Link Posted: 3/1/2002 4:23:39 PM EDT
You can also try "negatives" I used to do alot of these when I was big into rock climbing. Do your pullups as normal, when you can't do any more grab a chair and step up, holding the chinup position and let yourself down as slowly as possible. Keep repeating until you can't hold yourself up anymore. It is best to not let yourself down to a straight armed possition as some think it is bad for your joints. I did many of these and then started working on one arm pullups using negatives, used to be able to do 3 one arm pullups on each arm. Not just a stupid trick on some climbs. You'll get really strong like this but be carefull as an excess of this will do bad things to your body. Charlie
Link Posted: 3/1/2002 4:27:46 PM EDT
What you need to do is work the lats. If you don't have access to a bench or lat machine then your only alternative is to do more pullups. Take a look at this site: http://www.planetkc.com/exrx/Lists/Directory.html It will give you a list of which exercises train which muscles as well as which accessory muscles are used. Use it as a guide. Also, do not work your target muscles daily. Muscles do not grow during the exercise phase, they grow during the rest and recovery phase. You need to give yourself at least one or two days rest before hitting your lats again. Go slow and keep good form. Good luck, Chris
Link Posted: 3/1/2002 4:35:15 PM EDT
I forgot to mention one other thing. Pullups use the body for resistance so the more you weigh, the more you're pulling up. Make sure that you're at the proper weight. If not, every pound you lose is one less pound you're having to pull up. Building muscle is great but diet and bodyfat are a very important part of the equation. My other .02 cents.
Link Posted: 3/1/2002 4:42:37 PM EDT
[Last Edit: 3/1/2002 4:44:43 PM EDT by WSmac]
[url]www.exrx.net[/url] We used to have folks do pullups like Jarhead22 explained. Just make sure the person holding the ankles doesn't help too much.
Link Posted: 3/1/2002 5:02:46 PM EDT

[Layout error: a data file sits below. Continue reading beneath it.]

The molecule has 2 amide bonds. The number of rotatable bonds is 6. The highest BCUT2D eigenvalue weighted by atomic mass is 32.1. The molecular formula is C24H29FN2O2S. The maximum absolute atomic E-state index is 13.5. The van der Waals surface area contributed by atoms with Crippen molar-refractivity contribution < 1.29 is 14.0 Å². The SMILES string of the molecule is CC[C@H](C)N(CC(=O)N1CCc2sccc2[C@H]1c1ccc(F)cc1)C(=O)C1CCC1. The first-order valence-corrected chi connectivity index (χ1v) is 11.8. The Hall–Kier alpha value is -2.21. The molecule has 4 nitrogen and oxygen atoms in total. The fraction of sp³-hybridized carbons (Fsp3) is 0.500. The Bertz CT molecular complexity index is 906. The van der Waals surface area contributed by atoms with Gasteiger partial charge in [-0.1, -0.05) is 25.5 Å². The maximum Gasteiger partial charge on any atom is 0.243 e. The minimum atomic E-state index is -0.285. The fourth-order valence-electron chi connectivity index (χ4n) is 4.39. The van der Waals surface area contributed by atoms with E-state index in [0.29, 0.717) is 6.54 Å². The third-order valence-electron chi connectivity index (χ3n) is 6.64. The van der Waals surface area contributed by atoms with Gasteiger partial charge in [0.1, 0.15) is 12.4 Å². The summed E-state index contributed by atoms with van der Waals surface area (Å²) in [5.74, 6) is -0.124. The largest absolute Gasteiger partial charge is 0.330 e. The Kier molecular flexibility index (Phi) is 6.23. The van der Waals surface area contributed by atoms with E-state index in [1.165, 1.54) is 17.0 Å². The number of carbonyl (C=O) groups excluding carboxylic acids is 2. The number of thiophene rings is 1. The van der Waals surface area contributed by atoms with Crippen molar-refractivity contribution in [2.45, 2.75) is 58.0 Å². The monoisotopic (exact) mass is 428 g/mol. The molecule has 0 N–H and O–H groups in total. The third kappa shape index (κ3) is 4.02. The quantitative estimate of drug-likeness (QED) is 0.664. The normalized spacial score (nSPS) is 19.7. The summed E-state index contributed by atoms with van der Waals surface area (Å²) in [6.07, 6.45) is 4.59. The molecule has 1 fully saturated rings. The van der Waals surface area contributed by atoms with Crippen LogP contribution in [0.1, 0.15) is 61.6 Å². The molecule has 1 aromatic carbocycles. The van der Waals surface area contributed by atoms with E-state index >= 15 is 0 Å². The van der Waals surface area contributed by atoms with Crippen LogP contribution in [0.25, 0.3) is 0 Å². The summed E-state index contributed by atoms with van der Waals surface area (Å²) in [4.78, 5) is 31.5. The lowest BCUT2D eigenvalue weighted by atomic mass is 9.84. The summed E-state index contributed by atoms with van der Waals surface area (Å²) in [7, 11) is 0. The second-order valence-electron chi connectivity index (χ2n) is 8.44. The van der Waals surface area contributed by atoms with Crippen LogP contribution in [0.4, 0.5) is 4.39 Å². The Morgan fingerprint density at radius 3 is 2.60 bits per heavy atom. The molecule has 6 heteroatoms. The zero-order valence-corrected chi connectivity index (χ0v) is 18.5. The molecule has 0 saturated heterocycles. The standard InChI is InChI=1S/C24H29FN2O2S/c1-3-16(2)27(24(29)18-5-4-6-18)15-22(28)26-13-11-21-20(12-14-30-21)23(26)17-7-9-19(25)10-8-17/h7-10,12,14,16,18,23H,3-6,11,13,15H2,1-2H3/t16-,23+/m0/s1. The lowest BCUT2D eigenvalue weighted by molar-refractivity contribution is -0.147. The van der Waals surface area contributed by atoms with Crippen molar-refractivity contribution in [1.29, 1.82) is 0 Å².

This works well - Do as many pullups as you can, then wait (say, 2 minutes). Do as many as you can again. Let's say you did 10, then 5. Shorten the rest interval each time your excercise by 10 seconds or so, until you can do all 15 with no rest. On the second set work in some negatives or have a friend help when pulling up for a few more reps. Make sure and get plenty of sleep and eat well.
Link Posted: 3/1/2002 5:06:11 PM EDT
1911greg, Do you simply want to increase the number of pull-ups (for some esoteric reason) or, do you want to exercise your Lats? If its the former – simply slowly increase the number of pull-ups. BUT, give yourself at least a day of rest between any real intensive effort – don't try to exercise the same muscles everyday. If you are trying to increase strength and muscle-mass, you must break the muscle fibres. You have then to allow them time to rebuild themselves bigger and stronger. That's how it works! If you want to improve your Lats, seated pull downs, behind your head, (using a machine) might be more productive. However, time for regeneration of the muscle fibres is equally important!
Link Posted: 3/1/2002 5:13:48 PM EDT
So whats the proper way to do a pull up all your body weight hanging with your arms straight then pulling ?
Link Posted: 3/1/2002 5:24:20 PM EDT
You should go all the way down but don't "hang". Keep tension on your arms (or a slight bend in the elbows) as you go down and don't swing. Then pull up until you pull your chin above the bar and repeat. Tempo is important too. Don't use your strength hanging on the bar... get it over with. Use controlled movements up and down and then stop. One thing to remember is that muscles are built while you're resting, not while you're doing the actual exercise. After you've done a hard workout, give your muscles a break before you trash them again.